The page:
# Augmented boolean algebra assignments

Most operators have augmented assignment equivalents : `<<=`, `^=`, `-=`, `//=`, `&=` and so on.
However, several operators have no augmented assignment : `==` and `!=` are obvious bad ideas since they are sharing the equal sign with the assignment syntax - same reasoning for `<=` and `>=`, and for `<` and `>` since they would just turn into the former.
But the last (I think) three examples, before going to asymmetric operators like `in` or exotic “operators” like `()` or `[]` or `.`, are `or`, `and` and `is`.

`and=` and `or=` would be very useful to normalize true and false values : imagine my function accepts a sequence as a parameter for some behavior, but also accepts False or None to disable that behavior. If I’m iterating through the sequence, I may want to replace that value with a `()` and let it go through the for loop. `arg or= ()` would be a simpler (and possibly faster ?) syntax than `arg = arg or ()`.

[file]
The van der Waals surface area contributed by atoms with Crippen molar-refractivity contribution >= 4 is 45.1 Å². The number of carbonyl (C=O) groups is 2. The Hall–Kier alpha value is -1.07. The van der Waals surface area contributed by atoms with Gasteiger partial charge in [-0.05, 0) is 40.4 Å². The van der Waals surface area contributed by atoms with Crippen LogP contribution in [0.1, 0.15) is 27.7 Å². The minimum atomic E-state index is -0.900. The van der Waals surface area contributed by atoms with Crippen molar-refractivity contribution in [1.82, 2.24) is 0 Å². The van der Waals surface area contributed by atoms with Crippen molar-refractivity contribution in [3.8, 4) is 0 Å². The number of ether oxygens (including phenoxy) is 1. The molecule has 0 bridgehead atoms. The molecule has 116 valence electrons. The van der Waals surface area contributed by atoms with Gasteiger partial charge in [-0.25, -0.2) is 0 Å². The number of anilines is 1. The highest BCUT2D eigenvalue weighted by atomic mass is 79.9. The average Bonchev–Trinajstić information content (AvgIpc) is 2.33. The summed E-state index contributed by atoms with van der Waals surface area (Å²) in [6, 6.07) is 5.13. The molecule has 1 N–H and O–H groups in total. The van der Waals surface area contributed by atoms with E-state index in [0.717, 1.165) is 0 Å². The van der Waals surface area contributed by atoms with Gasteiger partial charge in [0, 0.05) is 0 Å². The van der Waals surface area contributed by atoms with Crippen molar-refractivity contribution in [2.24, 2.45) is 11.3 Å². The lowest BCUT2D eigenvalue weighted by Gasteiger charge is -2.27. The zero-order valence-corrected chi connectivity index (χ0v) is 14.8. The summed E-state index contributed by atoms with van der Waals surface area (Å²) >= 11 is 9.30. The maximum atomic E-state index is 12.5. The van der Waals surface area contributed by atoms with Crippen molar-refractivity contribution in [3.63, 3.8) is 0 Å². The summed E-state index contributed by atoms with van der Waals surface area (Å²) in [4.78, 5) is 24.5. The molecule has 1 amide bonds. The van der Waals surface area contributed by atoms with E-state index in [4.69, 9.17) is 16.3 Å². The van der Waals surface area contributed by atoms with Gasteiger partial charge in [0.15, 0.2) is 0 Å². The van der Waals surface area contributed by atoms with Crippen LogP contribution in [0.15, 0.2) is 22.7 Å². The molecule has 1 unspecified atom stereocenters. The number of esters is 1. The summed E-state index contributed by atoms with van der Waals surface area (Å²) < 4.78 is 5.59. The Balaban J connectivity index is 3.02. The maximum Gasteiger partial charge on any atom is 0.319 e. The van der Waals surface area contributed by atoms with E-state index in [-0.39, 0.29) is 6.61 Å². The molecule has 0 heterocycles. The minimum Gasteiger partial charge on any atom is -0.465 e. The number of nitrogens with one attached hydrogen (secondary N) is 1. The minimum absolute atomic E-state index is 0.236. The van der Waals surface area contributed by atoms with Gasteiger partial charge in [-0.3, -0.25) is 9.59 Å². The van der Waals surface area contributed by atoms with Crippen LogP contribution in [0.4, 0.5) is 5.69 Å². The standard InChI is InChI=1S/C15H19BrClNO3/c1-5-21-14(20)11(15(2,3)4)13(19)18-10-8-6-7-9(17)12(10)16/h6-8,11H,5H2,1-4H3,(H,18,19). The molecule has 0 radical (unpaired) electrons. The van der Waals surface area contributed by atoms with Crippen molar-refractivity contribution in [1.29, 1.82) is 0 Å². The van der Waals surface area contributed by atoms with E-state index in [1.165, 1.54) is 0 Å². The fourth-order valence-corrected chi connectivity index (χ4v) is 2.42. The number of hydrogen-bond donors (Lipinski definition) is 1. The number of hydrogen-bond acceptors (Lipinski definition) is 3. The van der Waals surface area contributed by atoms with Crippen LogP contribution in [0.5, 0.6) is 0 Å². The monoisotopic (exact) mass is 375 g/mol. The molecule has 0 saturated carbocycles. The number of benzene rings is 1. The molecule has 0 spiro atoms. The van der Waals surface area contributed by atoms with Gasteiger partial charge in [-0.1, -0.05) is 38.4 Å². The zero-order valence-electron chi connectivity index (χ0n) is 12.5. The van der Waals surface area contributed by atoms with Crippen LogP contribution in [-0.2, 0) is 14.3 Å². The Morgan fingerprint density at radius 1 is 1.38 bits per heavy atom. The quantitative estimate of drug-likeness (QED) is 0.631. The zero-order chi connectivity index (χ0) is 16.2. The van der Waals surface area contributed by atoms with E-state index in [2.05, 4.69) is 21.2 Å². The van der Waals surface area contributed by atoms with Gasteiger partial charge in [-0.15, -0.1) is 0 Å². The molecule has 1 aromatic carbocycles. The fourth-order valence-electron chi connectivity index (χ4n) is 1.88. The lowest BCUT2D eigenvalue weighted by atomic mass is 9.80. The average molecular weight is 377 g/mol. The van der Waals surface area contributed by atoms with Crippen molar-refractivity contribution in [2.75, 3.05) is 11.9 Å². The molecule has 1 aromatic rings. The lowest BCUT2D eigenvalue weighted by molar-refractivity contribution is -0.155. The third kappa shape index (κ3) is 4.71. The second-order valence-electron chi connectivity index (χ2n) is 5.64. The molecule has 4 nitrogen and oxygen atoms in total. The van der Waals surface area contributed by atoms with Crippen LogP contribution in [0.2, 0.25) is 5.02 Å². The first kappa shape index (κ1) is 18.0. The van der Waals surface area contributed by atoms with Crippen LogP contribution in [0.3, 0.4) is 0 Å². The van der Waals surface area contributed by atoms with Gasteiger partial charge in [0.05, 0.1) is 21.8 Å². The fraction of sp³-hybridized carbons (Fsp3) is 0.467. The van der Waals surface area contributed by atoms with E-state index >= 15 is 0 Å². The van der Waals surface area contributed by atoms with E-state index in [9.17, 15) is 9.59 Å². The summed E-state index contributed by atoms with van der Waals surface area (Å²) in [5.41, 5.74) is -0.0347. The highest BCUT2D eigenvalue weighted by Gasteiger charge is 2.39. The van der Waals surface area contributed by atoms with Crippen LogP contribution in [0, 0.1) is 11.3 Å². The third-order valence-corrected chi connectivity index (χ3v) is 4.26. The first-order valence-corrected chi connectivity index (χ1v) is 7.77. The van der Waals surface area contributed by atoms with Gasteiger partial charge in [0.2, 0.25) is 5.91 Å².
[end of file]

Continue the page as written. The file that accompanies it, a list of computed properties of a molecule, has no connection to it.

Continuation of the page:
And the same for true values, though the use is slightly less frequent in my experience.
`is=` I never needed : turning a variable into True if the value was the same as a compared object…?

Would parsing that `[a-z]=` kind of word require a very big change in the parser ?

That wouldn’t require any new addition to the datamodel (no i-dunder) since `and`, `or` and `is` can’t be overloaded. Which would in fact be required for equality and inequality augmented assignments, by the way.

How is `or=` different from just `or` ? See this example for what can be down today.

``````def test(my_list: None | list):
for i in (my_list or []):
print(i)
``````

If my_list is None (or empty) an empty list is used instead.

I think the goal is to be able to write e.g. `x or= []`, rather than `x = x or []`, to supply a default value where `x` is falsey.

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Yep, that’s it. The augmented assignment version of the operator.

Ah. Got it. Thanks!

Are these different from `|=` and `&=` ?

These are the augmented boolean bitwise operators, `x &= y` is `x = x & y` and `x |= y` is `x = x | y`. They compare by bit, rather than the whole.